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Jude's avatar

Anyone had experience dealing with (caring for) Dobermans? Care to share?

Asked by Jude (32134points) June 4th, 2010

I just may get this guy


Remi has some physical problems, we think due to some old injuries, but he gets around just fine. He such a lovely dog, very sweet and gentle. He absolutely loves to play with toys, and loves to roll in the grass. Please go to the ‘Special Needs’ section to see a photo of Remi.

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9 Answers

Allie's avatar

One of my best friends has a 9 month old female purebred Doberman. She’s….. psycho. It’s probably partly because she’s a puppy. She’s SOOO hyper and out of control. I’ll admit it’s partly my friends fault too. Because of work and school she doesn’t have much time to take her to the park or anything, so any exercise the dog gets is in the backyard (which is big enough to run and play in, but not like an open field where she can really release her energy). She also never went to or had any actual puppy training. She knows how to sit, but she doesn’t know how to stay. She also gets so excited sometimes that she jumps up on people or runs around the house knocking everything over. She doesn’t understand no, she chews up everything, she begs at the table, she jumps on people whenever she wants…. she’s just a terror. I hate that dog.

Good luck with yours. Maybe if you take him out and train him to mind, he’ll be much better. I really really really really hope you end up with a better experience. And maybe since he has some injuries, he’ll be less rambunctious.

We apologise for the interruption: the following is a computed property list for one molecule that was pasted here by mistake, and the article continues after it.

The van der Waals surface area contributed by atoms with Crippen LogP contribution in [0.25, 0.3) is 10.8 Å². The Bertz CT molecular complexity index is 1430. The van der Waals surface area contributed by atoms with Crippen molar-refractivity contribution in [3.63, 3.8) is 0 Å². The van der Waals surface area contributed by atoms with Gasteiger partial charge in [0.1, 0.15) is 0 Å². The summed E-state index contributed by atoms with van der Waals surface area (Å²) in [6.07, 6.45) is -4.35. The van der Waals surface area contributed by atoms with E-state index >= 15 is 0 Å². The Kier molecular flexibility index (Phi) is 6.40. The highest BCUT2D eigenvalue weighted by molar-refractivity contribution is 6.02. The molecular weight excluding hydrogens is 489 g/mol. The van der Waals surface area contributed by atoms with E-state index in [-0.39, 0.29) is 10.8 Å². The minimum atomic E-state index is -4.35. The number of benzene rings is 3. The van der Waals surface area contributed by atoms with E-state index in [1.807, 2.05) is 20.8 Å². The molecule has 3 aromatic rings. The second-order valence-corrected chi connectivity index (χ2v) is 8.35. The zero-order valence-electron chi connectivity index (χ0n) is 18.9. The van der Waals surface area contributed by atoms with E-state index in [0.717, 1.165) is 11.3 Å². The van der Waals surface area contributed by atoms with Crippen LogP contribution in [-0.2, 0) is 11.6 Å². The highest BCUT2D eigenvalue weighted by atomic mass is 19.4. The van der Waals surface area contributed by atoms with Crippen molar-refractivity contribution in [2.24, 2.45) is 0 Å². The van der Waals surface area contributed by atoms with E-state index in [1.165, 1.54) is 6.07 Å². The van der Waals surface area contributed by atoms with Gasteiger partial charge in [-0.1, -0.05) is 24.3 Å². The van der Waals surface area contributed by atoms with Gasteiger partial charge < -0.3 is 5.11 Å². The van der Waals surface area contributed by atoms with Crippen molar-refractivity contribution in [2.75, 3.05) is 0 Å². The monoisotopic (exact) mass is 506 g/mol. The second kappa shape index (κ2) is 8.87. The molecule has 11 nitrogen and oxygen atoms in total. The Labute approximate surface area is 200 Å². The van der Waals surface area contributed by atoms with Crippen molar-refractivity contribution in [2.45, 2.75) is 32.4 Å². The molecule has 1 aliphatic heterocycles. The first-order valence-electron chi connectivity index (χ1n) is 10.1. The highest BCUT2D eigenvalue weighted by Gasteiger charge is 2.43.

syz's avatar

I’ve been in the veterinary field for over 20 years, and in all of that time, I met one aggressive dobie. The fear with which people react to them just boggles my mind. They’re smart, energetic, loving, and one of my all time favorite breeds. They may not be a good beginner dog for some people, just because they are so bright – they need an owner that will train them and work with them.

When I gave my mother a 9 month old rescue dobie, I warned her that the dog would probably be smarter than her when it came to training. I was right. Sadie now has Mom firmly twisted around her little toe – the dog is totally spoiled. But also utterly and completely devoted to my mother.

The breed does have some health predispositions (esp. heart), so have him checked out.

marinelife's avatar

We rescued a dobie that we found running in the streets, starved. He was the most loving dog. He would put his head on your shoulder when you were driving and he was in the back seat.

Main thing with a dog that size is it is important to have them trained and responsive to voice commands, but I can’t imagine a better pet.

His picture is adorable!

Coloma's avatar

I was bitten on the face near the eye as a child by a huge black & tan dobie named Apache.

He did have some protection training and was gaurdian of a very high end ranch estate, but, he was also raised with kids.

He attacked me playing baseball in the owners yard with their kids. I was very lucky as he just missed my eye itself and tore the lower eyelid and left a half moon gash in my cheek.

It was abd bite but could have been much worse. Later he bit several other people. He was a psycho dog no doubt, very agressive and unpredictable, but devoted to the woman of the house.

I think Dobermans are beautiful and elegant looking dogs but my experience with them was not a good one.

rooeytoo's avatar

Dobes were bred to be watch dogs so they do usually have that guardian tendency lurking in them somewhere. It is like a beagle, they are hounds and you can’t breed houndiness out of them.

However I have owned 2 dobes and my parents had 3 and I have handled and shown many more and most were not aggressive, some were mentally unstable but I have never met a breed that didn’t have its nutcase members, including goldens and labs which are thought to be always friendly and loveable.